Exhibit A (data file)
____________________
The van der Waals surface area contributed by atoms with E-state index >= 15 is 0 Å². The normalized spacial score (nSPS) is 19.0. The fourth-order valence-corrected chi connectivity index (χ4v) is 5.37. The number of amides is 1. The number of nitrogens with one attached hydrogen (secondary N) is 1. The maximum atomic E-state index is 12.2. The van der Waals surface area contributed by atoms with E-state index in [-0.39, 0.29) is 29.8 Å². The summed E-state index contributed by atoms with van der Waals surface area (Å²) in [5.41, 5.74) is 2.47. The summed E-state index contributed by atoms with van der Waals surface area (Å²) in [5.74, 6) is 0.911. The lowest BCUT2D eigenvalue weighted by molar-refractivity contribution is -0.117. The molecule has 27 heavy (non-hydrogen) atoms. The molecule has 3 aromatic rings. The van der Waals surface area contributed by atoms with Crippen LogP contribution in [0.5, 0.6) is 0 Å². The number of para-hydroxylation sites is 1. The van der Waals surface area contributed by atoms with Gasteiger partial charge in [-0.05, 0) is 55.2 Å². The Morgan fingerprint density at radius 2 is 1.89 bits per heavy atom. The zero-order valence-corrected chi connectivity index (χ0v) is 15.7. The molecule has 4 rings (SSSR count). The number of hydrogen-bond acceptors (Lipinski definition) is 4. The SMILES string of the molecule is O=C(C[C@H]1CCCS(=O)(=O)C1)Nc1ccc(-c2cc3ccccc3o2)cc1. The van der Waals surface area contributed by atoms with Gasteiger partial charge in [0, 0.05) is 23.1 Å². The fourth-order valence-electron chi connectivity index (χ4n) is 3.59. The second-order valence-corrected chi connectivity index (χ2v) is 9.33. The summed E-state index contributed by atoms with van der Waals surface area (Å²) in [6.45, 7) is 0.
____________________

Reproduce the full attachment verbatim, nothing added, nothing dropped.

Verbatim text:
The van der Waals surface area contributed by atoms with E-state index >= 15 is 0 Å². The normalized spacial score (nSPS) is 19.0. The fourth-order valence-corrected chi connectivity index (χ4v) is 5.37. The number of amides is 1. The number of nitrogens with one attached hydrogen (secondary N) is 1. The maximum atomic E-state index is 12.2. The van der Waals surface area contributed by atoms with E-state index in [-0.39, 0.29) is 29.8 Å². The summed E-state index contributed by atoms with van der Waals surface area (Å²) in [5.41, 5.74) is 2.47. The summed E-state index contributed by atoms with van der Waals surface area (Å²) in [5.74, 6) is 0.911. The lowest BCUT2D eigenvalue weighted by molar-refractivity contribution is -0.117. The molecule has 27 heavy (non-hydrogen) atoms. The molecule has 3 aromatic rings. The van der Waals surface area contributed by atoms with Crippen LogP contribution in [0.5, 0.6) is 0 Å². The number of para-hydroxylation sites is 1. The van der Waals surface area contributed by atoms with Gasteiger partial charge in [-0.05, 0) is 55.2 Å². The Morgan fingerprint density at radius 2 is 1.89 bits per heavy atom. The zero-order valence-corrected chi connectivity index (χ0v) is 15.7. The molecule has 4 rings (SSSR count). The number of hydrogen-bond acceptors (Lipinski definition) is 4. The SMILES string of the molecule is O=C(C[C@H]1CCCS(=O)(=O)C1)Nc1ccc(-c2cc3ccccc3o2)cc1. The van der Waals surface area contributed by atoms with Gasteiger partial charge in [0, 0.05) is 23.1 Å². The fourth-order valence-electron chi connectivity index (χ4n) is 3.59. The second-order valence-corrected chi connectivity index (χ2v) is 9.33. The summed E-state index contributed by atoms with van der Waals surface area (Å²) in [6.45, 7) is 0.